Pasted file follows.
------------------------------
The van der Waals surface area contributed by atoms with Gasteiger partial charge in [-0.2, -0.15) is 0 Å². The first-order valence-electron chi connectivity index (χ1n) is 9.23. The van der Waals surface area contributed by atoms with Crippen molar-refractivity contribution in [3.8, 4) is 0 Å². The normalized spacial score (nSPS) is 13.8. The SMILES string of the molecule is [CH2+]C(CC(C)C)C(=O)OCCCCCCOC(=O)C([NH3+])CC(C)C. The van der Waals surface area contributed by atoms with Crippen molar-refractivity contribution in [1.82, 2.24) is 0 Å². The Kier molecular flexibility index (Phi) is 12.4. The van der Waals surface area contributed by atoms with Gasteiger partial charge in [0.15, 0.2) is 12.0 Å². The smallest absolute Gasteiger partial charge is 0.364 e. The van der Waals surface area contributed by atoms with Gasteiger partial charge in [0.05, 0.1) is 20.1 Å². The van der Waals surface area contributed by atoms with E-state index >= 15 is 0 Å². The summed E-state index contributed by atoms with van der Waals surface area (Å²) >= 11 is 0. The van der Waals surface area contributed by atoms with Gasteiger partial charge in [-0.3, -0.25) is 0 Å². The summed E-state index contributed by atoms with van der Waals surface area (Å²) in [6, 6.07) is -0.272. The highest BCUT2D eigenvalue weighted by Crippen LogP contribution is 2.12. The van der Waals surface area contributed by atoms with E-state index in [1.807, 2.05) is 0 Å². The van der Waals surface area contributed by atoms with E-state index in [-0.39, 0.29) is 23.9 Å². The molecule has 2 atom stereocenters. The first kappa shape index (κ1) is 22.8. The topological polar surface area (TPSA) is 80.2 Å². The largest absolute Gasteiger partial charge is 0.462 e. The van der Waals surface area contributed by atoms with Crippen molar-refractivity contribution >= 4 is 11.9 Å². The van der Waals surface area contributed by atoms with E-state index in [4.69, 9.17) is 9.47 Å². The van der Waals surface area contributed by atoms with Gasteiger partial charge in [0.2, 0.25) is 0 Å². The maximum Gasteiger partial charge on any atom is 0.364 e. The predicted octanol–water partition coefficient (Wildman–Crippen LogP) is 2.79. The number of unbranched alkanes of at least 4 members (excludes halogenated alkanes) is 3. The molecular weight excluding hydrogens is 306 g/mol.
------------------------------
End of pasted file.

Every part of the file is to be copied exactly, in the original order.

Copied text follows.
The van der Waals surface area contributed by atoms with Gasteiger partial charge in [-0.2, -0.15) is 0 Å². The first-order valence-electron chi connectivity index (χ1n) is 9.23. The van der Waals surface area contributed by atoms with Crippen molar-refractivity contribution in [3.8, 4) is 0 Å². The normalized spacial score (nSPS) is 13.8. The SMILES string of the molecule is [CH2+]C(CC(C)C)C(=O)OCCCCCCOC(=O)C([NH3+])CC(C)C. The van der Waals surface area contributed by atoms with Crippen molar-refractivity contribution in [1.82, 2.24) is 0 Å². The Kier molecular flexibility index (Phi) is 12.4. The van der Waals surface area contributed by atoms with Gasteiger partial charge in [0.15, 0.2) is 12.0 Å². The smallest absolute Gasteiger partial charge is 0.364 e. The van der Waals surface area contributed by atoms with Gasteiger partial charge in [0.05, 0.1) is 20.1 Å². The van der Waals surface area contributed by atoms with E-state index >= 15 is 0 Å². The summed E-state index contributed by atoms with van der Waals surface area (Å²) >= 11 is 0. The van der Waals surface area contributed by atoms with Gasteiger partial charge in [-0.3, -0.25) is 0 Å². The summed E-state index contributed by atoms with van der Waals surface area (Å²) in [6, 6.07) is -0.272. The highest BCUT2D eigenvalue weighted by Crippen LogP contribution is 2.12. The van der Waals surface area contributed by atoms with E-state index in [1.807, 2.05) is 0 Å². The van der Waals surface area contributed by atoms with E-state index in [-0.39, 0.29) is 23.9 Å². The molecule has 2 atom stereocenters. The first kappa shape index (κ1) is 22.8. The topological polar surface area (TPSA) is 80.2 Å². The largest absolute Gasteiger partial charge is 0.462 e. The van der Waals surface area contributed by atoms with Crippen molar-refractivity contribution >= 4 is 11.9 Å². The van der Waals surface area contributed by atoms with E-state index in [4.69, 9.17) is 9.47 Å². The van der Waals surface area contributed by atoms with Gasteiger partial charge in [0.2, 0.25) is 0 Å². The maximum Gasteiger partial charge on any atom is 0.364 e. The predicted octanol–water partition coefficient (Wildman–Crippen LogP) is 2.79. The number of unbranched alkanes of at least 4 members (excludes halogenated alkanes) is 3. The molecular weight excluding hydrogens is 306 g/mol.